Phase-Change materials such as the Ge3Sb2Te6 compound (GST) can be reversibly switched between the amorphous and crystalline crystal phases by ultrashort laser pulses. At infrared wavelengths, the two phases of GST exhibit a large permittivity contrast, which can be used to control the dielectric background sensed by guided optical modes that propagate in close proximity.
In their work, the authors demonstrate experimentally and theoretically that a thin GST film on a polaritonic substrate (SiC) serves as an actively tunable material system for the infrared spectral range. The system not only supports index-shifted p-polarized surface phonon polaritons (SPhPs), but additionally also s-polarized waveguide modes. Intriguingly, the waveguide modes replicate the properties of the SPhP that define its suitability for nanophotonic applications, such as the enhancement of local electric fields and subwavelength confinement.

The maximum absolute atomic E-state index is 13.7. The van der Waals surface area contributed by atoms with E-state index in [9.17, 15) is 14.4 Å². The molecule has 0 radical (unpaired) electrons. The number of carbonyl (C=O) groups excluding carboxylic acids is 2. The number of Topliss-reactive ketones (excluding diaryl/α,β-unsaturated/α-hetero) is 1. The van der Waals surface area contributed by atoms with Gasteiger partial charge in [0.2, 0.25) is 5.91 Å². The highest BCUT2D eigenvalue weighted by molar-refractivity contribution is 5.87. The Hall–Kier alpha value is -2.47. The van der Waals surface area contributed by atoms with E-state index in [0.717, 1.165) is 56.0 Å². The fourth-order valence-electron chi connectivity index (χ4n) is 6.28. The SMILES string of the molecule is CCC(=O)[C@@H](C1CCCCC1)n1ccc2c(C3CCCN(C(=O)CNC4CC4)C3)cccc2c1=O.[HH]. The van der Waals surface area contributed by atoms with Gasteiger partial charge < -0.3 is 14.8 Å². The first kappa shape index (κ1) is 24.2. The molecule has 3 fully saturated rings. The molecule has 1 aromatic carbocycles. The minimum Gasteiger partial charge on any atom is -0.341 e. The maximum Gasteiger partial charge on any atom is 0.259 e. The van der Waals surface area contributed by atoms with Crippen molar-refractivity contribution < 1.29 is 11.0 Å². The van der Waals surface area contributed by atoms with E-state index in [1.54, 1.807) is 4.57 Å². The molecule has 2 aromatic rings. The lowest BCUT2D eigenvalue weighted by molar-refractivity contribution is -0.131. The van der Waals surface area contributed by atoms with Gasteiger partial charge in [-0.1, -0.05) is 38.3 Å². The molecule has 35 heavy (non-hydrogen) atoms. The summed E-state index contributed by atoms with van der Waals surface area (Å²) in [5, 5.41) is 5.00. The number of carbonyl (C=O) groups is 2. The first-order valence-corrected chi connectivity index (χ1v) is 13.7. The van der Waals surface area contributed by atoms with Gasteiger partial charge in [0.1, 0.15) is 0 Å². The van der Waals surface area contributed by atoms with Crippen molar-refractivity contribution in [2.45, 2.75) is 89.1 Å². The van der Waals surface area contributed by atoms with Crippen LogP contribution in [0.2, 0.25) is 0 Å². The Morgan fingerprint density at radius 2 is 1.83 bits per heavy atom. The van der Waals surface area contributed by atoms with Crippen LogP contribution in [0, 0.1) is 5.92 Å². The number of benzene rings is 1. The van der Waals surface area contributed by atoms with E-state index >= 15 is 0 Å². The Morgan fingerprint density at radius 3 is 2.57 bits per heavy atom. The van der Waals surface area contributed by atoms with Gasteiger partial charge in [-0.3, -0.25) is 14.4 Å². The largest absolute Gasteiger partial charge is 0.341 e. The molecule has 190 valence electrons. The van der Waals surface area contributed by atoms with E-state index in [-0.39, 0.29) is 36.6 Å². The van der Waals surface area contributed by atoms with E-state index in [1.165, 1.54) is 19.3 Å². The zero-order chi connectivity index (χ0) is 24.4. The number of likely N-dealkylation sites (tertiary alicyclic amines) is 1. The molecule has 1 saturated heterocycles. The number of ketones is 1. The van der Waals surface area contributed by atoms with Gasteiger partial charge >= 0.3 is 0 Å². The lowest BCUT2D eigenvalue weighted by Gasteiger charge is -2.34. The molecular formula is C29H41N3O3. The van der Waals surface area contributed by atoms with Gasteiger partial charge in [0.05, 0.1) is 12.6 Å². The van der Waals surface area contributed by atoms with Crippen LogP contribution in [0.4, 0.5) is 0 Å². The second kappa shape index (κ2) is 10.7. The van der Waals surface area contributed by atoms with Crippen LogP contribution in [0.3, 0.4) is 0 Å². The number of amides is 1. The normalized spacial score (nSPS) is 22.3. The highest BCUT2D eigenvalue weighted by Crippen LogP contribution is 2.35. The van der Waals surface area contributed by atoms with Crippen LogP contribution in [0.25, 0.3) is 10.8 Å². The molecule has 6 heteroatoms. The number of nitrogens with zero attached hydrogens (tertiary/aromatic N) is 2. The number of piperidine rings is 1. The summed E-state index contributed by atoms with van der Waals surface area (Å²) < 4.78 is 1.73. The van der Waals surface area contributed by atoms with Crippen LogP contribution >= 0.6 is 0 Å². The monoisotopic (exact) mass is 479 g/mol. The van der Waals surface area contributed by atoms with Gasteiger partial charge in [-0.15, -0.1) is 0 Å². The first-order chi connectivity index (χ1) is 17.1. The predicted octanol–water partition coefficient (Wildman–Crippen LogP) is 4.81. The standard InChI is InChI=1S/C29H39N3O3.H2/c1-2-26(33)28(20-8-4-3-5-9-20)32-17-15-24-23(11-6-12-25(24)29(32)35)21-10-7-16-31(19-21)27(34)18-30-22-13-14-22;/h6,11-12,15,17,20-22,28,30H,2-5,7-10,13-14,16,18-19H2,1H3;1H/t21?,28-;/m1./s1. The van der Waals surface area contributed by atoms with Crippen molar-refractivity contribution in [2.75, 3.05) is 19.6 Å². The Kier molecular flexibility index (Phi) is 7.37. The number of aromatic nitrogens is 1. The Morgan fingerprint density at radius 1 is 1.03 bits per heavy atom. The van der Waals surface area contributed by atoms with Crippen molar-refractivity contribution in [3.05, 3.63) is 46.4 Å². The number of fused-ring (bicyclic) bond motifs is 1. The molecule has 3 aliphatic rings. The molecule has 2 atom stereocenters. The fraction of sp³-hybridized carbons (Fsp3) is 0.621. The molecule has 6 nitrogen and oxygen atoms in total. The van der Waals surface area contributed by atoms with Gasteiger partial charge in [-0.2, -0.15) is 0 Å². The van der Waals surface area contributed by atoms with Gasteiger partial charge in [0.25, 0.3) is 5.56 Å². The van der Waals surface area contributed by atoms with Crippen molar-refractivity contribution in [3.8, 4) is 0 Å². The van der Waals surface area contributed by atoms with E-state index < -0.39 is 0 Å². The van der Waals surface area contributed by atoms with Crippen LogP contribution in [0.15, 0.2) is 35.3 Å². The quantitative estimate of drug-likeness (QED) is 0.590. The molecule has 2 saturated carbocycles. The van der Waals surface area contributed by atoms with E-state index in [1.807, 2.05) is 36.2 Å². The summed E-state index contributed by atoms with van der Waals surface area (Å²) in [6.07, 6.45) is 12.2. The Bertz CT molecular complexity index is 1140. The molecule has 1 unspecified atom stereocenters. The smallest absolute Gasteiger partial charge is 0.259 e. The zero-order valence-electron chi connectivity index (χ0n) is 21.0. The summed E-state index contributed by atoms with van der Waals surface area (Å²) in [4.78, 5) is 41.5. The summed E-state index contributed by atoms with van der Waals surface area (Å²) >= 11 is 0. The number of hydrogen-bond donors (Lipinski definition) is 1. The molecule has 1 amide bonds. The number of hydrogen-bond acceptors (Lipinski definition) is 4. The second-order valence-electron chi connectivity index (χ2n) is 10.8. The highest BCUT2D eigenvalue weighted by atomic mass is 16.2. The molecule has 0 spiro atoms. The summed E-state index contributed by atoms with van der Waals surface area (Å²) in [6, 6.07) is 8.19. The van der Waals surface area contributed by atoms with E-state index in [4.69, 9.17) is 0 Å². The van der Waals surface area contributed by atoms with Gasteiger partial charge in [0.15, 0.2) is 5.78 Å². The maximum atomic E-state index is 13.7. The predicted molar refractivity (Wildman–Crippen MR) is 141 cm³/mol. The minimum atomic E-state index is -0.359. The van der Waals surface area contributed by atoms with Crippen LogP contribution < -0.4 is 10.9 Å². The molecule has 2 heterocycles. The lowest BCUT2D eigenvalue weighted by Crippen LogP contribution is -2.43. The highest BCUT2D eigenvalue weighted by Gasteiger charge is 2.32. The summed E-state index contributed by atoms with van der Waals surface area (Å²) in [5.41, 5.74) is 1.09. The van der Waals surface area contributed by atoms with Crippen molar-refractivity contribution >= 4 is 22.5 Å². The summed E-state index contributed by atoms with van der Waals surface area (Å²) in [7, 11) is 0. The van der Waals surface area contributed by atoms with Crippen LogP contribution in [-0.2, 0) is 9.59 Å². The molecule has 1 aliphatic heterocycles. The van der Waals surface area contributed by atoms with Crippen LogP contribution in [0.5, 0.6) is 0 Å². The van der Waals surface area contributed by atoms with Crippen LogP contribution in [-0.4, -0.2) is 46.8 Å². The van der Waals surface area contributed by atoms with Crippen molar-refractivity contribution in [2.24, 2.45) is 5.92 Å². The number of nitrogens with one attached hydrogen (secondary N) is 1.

The authors show experimentally that both modes can be actively tuned by switching the GST phase, with an exceptionally high tuning figure of merit of up to 7.7. With this unique tunability of its omnipolarized guided modes, the material system provides a promising platform for nanophotonic applications such as in-plane metasurfaces or polariton lenses.